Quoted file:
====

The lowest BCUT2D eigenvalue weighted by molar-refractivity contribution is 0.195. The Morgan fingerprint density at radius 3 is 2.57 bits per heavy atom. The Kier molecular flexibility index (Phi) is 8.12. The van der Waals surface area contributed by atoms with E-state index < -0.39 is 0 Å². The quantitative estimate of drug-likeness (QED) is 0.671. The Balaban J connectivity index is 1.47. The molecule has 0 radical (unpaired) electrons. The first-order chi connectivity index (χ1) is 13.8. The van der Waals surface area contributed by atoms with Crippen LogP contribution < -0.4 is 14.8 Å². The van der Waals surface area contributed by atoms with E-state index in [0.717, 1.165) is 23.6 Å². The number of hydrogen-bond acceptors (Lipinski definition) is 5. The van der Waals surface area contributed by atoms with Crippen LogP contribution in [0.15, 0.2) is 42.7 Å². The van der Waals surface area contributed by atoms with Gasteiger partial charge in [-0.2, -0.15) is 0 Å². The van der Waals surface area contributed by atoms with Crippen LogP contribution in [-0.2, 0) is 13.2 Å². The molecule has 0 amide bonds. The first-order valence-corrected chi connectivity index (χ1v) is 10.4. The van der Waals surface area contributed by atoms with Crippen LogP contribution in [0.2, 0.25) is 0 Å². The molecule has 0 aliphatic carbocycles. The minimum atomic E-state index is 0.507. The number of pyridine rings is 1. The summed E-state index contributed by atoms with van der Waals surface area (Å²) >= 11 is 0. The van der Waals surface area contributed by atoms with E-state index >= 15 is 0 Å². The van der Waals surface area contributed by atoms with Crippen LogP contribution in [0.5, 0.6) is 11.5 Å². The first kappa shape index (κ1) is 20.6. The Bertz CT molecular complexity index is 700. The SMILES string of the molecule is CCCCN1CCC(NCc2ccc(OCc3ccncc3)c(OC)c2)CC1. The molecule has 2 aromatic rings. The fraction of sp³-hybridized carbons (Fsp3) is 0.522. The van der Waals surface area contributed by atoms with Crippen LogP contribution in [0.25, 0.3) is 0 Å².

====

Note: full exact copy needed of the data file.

The lowest BCUT2D eigenvalue weighted by molar-refractivity contribution is 0.195. The Morgan fingerprint density at radius 3 is 2.57 bits per heavy atom. The Kier molecular flexibility index (Phi) is 8.12. The van der Waals surface area contributed by atoms with E-state index < -0.39 is 0 Å². The quantitative estimate of drug-likeness (QED) is 0.671. The Balaban J connectivity index is 1.47. The molecule has 0 radical (unpaired) electrons. The first-order chi connectivity index (χ1) is 13.8. The van der Waals surface area contributed by atoms with Crippen LogP contribution < -0.4 is 14.8 Å². The van der Waals surface area contributed by atoms with E-state index in [0.717, 1.165) is 23.6 Å². The number of hydrogen-bond acceptors (Lipinski definition) is 5. The van der Waals surface area contributed by atoms with Crippen LogP contribution in [0.15, 0.2) is 42.7 Å². The van der Waals surface area contributed by atoms with Gasteiger partial charge in [-0.2, -0.15) is 0 Å². The van der Waals surface area contributed by atoms with Crippen LogP contribution in [-0.2, 0) is 13.2 Å². The molecule has 0 amide bonds. The first-order valence-corrected chi connectivity index (χ1v) is 10.4. The van der Waals surface area contributed by atoms with Crippen LogP contribution in [0.2, 0.25) is 0 Å². The molecule has 0 aliphatic carbocycles. The minimum atomic E-state index is 0.507. The number of pyridine rings is 1. The summed E-state index contributed by atoms with van der Waals surface area (Å²) >= 11 is 0. The van der Waals surface area contributed by atoms with E-state index >= 15 is 0 Å². The van der Waals surface area contributed by atoms with Crippen LogP contribution in [0.5, 0.6) is 11.5 Å². The first kappa shape index (κ1) is 20.6. The Bertz CT molecular complexity index is 700. The SMILES string of the molecule is CCCCN1CCC(NCc2ccc(OCc3ccncc3)c(OC)c2)CC1. The molecule has 2 aromatic rings. The fraction of sp³-hybridized carbons (Fsp3) is 0.522. The van der Waals surface area contributed by atoms with Crippen LogP contribution in [0.25, 0.3) is 0 Å².